To effectively control PWD, it is necessary to identify infected trees in the early stage of infection. This is a difficult task because most trees progress from initial infection to the serious infection stage within 5 weeks (Umebayashi et al. 2017). Consequently, current PWD management strategies emphasize the control of infected trees after the onset of an outbreak by means of fumigation, burning, and tree felling (Shin 2008; Kim et al. 2018). What is lacking is a methodology that monitors pine populations that can quickly and efficiently detect the early signs of PWD (Ma et al. 2011). In addition, many efforts have been made in early detection of PWD (Kim et al. 2018; Syifa et al. 2020; Tao et al. 2020), but not in Chinese pine. In this paper, we present a method aimed at detecting PWD in Chinese pine in early stage.

A major obstacle in the management of pines infected by PWD is that the forests they persist in are very large communities. This can make classical ground identification and sampling methods impractical. To solve this problem, recent studies have used remote sensing (RS) to examine the impact of PWD on the physiological and biochemical changes after infection (e.g., Shen et al. 2001; Li et al. 2004; Wang et al. 2007). Advancements in RS technology increasingly support the prediction efficiency by reducing inherent spatial and temporal constraints (Ahmed et al. 2020). Similarly, hyperspectral remote sensing (HRS) can obtain continuous spectral information of objects – this has been used to detect changes in the spectral characteristics of needles on infected-trees in the process of discoloration caused by PWN infection (Pan 2011; Kuai 2012).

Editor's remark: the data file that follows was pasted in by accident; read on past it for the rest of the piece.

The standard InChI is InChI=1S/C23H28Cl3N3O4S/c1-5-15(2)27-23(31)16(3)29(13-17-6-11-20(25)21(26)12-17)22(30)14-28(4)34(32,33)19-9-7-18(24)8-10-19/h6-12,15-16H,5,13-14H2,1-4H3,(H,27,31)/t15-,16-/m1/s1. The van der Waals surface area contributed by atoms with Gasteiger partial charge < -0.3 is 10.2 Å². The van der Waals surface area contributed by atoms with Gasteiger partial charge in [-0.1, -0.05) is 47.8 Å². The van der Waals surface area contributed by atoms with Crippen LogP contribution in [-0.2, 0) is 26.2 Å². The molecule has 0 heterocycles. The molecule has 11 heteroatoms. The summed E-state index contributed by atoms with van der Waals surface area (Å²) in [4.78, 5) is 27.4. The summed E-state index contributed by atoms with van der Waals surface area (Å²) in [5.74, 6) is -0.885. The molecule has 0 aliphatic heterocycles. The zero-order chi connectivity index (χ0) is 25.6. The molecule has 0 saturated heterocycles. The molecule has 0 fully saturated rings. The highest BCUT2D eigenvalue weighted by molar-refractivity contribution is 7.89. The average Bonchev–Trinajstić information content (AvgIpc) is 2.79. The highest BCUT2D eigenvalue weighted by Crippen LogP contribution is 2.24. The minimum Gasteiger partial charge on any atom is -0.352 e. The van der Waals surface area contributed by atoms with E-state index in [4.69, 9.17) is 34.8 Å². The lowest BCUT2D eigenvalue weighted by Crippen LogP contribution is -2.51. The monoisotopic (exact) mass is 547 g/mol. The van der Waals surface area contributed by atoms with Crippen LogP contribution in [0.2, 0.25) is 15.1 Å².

Previous studies show the presence of PWD is significantly linearly correlated with water and chlorophyll content. Therefore, water and chlorophyll content could be used as indicators of PWD (Huang 2020). This is important because RS and HRS methods can be used to estimate water and chlorophyll content. For example, using a field portable spectrometer to measure the spectral characteristics of P. thunbergii and P. massoniana at different stages of PWN infection, Xu et al. (2011) found the reflectance spectrum curve in the mid-infrared band may indicate the early stage of PWD with the analysis of the spectral characteristic parameters and changes in chlorophyll levels. Similarly, Xiang et al. (2018) used a field portable spectrometer, analyzing the relationship between spectral properties and chlorophyll, showing that the chlorophyll content of pine decreases with the stage of PWD (later, more severe stages are associated with lower chlorophyll content). In addition, the position of red edge, the wavelength of red edge, the height of green peak, and the depth of red band absorption all strongly correlate with chlorophyll content (e.g., Xiang et al. 2018). Correspondingly, the area surrounded by the first-order differential spectrum in the 490–530 nm range and that in the 680–760 nm range was found to be a significant hyperspectral feature indicating the occurrence of PWD (e.g., Huang et al. 2012). These studies all used a field portable spectrometer, which cannot be applied in a large-scale area.